Modern politicians have come to recognize the power of idealism. In 2008, a little-known senator from the state of Illinois rode powerful, sweeping rhetoric about opportunity and the American dream to the White House. And, in 2016, a businessman pledged to tear down the political establishment and “make America great again,” earning the adoration of a legion of supporters anxious for a fresh start. He captured the presidency against all odds.
Naked appeals to idealism have long been a part of our democracy. But as Jonathan Darman illustrates in Landslide, Lyndon B. Johnson and Ronald Reagan made these appeals central to their rhetoric, crafting utopian visions of America that seduced voters but could not become reality. By dispensing with complexity in favor of simple expressions of what America should be, both Johnson and Reagan set the stage for the high-minded idealism of the modern political era—and for the frustration and failure that came with it.
Darman begins by discussing Johnson’s vision of America, embodied in the Great Society. A package of ambitious social spending policies designed to “solve the great problems of American life,” the Great Society promised to harness the nation’s “unprecedented economic affluence” to alleviate the most persistent afflictions of human civilization.1 It would eliminate poverty, discrimination, hunger, and disease, summoning “a new world” that would “bend … to the hopes of man.”2 Johnson especially reveled in the grandeur of this promise. “It’s the time—and it’s going to be soon—when nobody in this country is poor,” he thundered at a campaign stop in the final week of his 1964 presidential bid. “It’s the time when every slum is gone from every city in America, and America is beautiful.”3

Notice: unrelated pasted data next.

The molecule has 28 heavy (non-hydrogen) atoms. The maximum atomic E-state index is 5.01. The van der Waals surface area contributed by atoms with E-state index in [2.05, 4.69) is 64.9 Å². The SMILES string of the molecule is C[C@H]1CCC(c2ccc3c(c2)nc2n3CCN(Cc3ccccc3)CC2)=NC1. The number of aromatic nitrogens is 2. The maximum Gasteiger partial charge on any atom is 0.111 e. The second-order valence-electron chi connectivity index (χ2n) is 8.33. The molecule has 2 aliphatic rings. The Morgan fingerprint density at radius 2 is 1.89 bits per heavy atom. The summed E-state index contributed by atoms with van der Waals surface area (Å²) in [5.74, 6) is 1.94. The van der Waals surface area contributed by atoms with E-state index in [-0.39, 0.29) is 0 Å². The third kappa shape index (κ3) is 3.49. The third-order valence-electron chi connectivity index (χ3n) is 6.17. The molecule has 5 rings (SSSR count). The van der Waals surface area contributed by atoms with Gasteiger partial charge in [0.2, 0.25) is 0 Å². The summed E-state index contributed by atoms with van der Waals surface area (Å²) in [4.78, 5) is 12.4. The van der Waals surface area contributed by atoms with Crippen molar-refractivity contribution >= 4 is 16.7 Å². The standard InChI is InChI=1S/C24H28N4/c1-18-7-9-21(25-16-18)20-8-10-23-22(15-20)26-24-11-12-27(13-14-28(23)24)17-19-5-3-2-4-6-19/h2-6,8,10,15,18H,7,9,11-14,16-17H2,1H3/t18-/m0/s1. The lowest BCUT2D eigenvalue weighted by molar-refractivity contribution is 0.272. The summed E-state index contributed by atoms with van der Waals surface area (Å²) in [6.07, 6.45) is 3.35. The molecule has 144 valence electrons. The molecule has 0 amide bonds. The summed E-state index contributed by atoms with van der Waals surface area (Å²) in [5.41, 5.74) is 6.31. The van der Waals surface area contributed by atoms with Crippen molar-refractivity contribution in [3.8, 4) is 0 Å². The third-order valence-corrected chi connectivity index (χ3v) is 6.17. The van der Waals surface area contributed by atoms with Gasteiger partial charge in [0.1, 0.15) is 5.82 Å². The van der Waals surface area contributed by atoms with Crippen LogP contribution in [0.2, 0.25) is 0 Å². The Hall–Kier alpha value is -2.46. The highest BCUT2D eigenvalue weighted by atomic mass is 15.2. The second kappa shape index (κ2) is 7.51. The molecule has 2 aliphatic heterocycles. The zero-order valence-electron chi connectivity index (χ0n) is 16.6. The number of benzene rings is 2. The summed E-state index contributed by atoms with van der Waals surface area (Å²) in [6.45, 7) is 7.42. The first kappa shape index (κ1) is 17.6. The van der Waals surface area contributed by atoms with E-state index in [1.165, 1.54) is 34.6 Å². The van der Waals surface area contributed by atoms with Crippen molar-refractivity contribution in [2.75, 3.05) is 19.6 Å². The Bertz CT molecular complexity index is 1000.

It was on this promise, borne of the prosperity of post-war America, that L.B.J. built his spectacular 486 electoral vote landslide against Republican Barry Goldwater. But as Darman recalls, it was only a matter of time before his vision would collapse under the weight of its fantasy. Two years after Johnson vowed to drive poverty to extinction, the Republicans dealt his party a crushing defeat in the 1966 midterm elections.4 As both liberals and conservatives recognized at the time, this amounted to a repudiation of the Great Society. As one Democrat mayor put it to the president, “I don’t think we can keep pushing this Great Society idea because it hasn’t worked.”5 In 1968, foreseeing the drubbing that would accompany a reelection bid, President Johnson announced that he would not seek an additional term, tacitly acknowledging his failure to realize the expansive ambitions of his flagship domestic policy program.6